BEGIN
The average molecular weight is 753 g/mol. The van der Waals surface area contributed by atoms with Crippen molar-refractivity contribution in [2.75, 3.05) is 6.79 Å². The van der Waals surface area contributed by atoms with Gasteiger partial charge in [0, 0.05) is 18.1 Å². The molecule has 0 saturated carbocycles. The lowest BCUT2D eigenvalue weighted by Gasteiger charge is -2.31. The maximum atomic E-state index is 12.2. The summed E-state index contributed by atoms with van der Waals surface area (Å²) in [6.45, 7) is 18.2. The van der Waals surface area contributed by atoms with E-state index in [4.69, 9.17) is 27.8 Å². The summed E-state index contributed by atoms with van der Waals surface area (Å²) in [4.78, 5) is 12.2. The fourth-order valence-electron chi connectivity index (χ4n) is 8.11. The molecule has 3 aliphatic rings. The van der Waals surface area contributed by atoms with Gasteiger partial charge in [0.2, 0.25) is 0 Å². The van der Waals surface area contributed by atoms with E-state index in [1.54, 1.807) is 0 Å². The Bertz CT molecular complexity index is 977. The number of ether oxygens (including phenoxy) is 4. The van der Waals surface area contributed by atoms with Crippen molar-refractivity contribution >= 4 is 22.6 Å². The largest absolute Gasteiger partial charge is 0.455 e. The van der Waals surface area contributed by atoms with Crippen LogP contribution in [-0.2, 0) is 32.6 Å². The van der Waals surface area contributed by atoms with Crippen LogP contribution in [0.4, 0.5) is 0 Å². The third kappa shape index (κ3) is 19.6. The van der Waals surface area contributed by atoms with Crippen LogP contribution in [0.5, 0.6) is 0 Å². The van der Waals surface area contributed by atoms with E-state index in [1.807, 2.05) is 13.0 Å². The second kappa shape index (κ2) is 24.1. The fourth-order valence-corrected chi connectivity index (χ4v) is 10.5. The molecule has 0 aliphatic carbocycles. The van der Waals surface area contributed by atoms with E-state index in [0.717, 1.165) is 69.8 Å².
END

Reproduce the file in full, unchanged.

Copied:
The average molecular weight is 753 g/mol. The van der Waals surface area contributed by atoms with Crippen molar-refractivity contribution in [2.75, 3.05) is 6.79 Å². The van der Waals surface area contributed by atoms with Gasteiger partial charge in [0, 0.05) is 18.1 Å². The molecule has 0 saturated carbocycles. The lowest BCUT2D eigenvalue weighted by Gasteiger charge is -2.31. The maximum atomic E-state index is 12.2. The summed E-state index contributed by atoms with van der Waals surface area (Å²) in [6.45, 7) is 18.2. The van der Waals surface area contributed by atoms with E-state index in [4.69, 9.17) is 27.8 Å². The summed E-state index contributed by atoms with van der Waals surface area (Å²) in [4.78, 5) is 12.2. The fourth-order valence-electron chi connectivity index (χ4n) is 8.11. The molecule has 3 aliphatic rings. The van der Waals surface area contributed by atoms with Gasteiger partial charge in [0.2, 0.25) is 0 Å². The van der Waals surface area contributed by atoms with E-state index in [1.54, 1.807) is 0 Å². The Bertz CT molecular complexity index is 977. The number of ether oxygens (including phenoxy) is 4. The van der Waals surface area contributed by atoms with Crippen molar-refractivity contribution >= 4 is 22.6 Å². The largest absolute Gasteiger partial charge is 0.455 e. The van der Waals surface area contributed by atoms with Crippen LogP contribution in [-0.2, 0) is 32.6 Å². The van der Waals surface area contributed by atoms with Crippen LogP contribution in [0.4, 0.5) is 0 Å². The third kappa shape index (κ3) is 19.6. The van der Waals surface area contributed by atoms with Crippen LogP contribution in [0.5, 0.6) is 0 Å². The van der Waals surface area contributed by atoms with E-state index in [1.807, 2.05) is 13.0 Å². The second kappa shape index (κ2) is 24.1. The fourth-order valence-corrected chi connectivity index (χ4v) is 10.5. The molecule has 0 aliphatic carbocycles. The van der Waals surface area contributed by atoms with E-state index in [0.717, 1.165) is 69.8 Å².